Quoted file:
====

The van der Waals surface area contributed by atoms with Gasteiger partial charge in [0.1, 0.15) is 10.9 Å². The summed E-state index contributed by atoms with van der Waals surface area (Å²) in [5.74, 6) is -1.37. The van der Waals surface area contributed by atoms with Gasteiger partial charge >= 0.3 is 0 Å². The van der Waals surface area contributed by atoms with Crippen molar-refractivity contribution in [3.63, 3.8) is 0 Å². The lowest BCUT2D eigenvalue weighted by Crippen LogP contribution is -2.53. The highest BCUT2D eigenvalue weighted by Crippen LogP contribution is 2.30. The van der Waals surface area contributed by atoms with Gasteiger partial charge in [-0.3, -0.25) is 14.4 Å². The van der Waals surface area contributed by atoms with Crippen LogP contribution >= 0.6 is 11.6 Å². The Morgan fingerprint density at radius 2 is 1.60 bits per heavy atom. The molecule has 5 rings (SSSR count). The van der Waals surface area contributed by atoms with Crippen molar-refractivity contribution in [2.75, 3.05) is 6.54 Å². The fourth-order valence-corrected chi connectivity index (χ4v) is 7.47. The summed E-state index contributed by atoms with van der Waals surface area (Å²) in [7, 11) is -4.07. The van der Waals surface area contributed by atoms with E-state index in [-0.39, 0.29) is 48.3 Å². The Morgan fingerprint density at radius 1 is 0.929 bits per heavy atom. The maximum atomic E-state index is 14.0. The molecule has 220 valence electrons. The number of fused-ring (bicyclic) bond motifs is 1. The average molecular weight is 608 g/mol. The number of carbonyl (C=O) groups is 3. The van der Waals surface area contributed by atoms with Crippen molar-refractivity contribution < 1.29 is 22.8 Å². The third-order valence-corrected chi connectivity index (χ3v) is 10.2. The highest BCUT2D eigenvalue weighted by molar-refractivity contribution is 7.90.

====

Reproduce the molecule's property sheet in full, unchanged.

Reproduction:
The van der Waals surface area contributed by atoms with Gasteiger partial charge in [0.1, 0.15) is 10.9 Å². The summed E-state index contributed by atoms with van der Waals surface area (Å²) in [5.74, 6) is -1.37. The van der Waals surface area contributed by atoms with Gasteiger partial charge >= 0.3 is 0 Å². The van der Waals surface area contributed by atoms with Crippen molar-refractivity contribution in [3.63, 3.8) is 0 Å². The lowest BCUT2D eigenvalue weighted by Crippen LogP contribution is -2.53. The highest BCUT2D eigenvalue weighted by Crippen LogP contribution is 2.30. The van der Waals surface area contributed by atoms with Gasteiger partial charge in [-0.3, -0.25) is 14.4 Å². The van der Waals surface area contributed by atoms with Crippen LogP contribution >= 0.6 is 11.6 Å². The Morgan fingerprint density at radius 2 is 1.60 bits per heavy atom. The molecule has 5 rings (SSSR count). The van der Waals surface area contributed by atoms with Crippen molar-refractivity contribution in [2.75, 3.05) is 6.54 Å². The fourth-order valence-corrected chi connectivity index (χ4v) is 7.47. The summed E-state index contributed by atoms with van der Waals surface area (Å²) in [7, 11) is -4.07. The van der Waals surface area contributed by atoms with E-state index in [-0.39, 0.29) is 48.3 Å². The Morgan fingerprint density at radius 1 is 0.929 bits per heavy atom. The maximum atomic E-state index is 14.0. The molecule has 220 valence electrons. The number of fused-ring (bicyclic) bond motifs is 1. The average molecular weight is 608 g/mol. The number of carbonyl (C=O) groups is 3. The van der Waals surface area contributed by atoms with Crippen molar-refractivity contribution < 1.29 is 22.8 Å². The third-order valence-corrected chi connectivity index (χ3v) is 10.2. The highest BCUT2D eigenvalue weighted by molar-refractivity contribution is 7.90.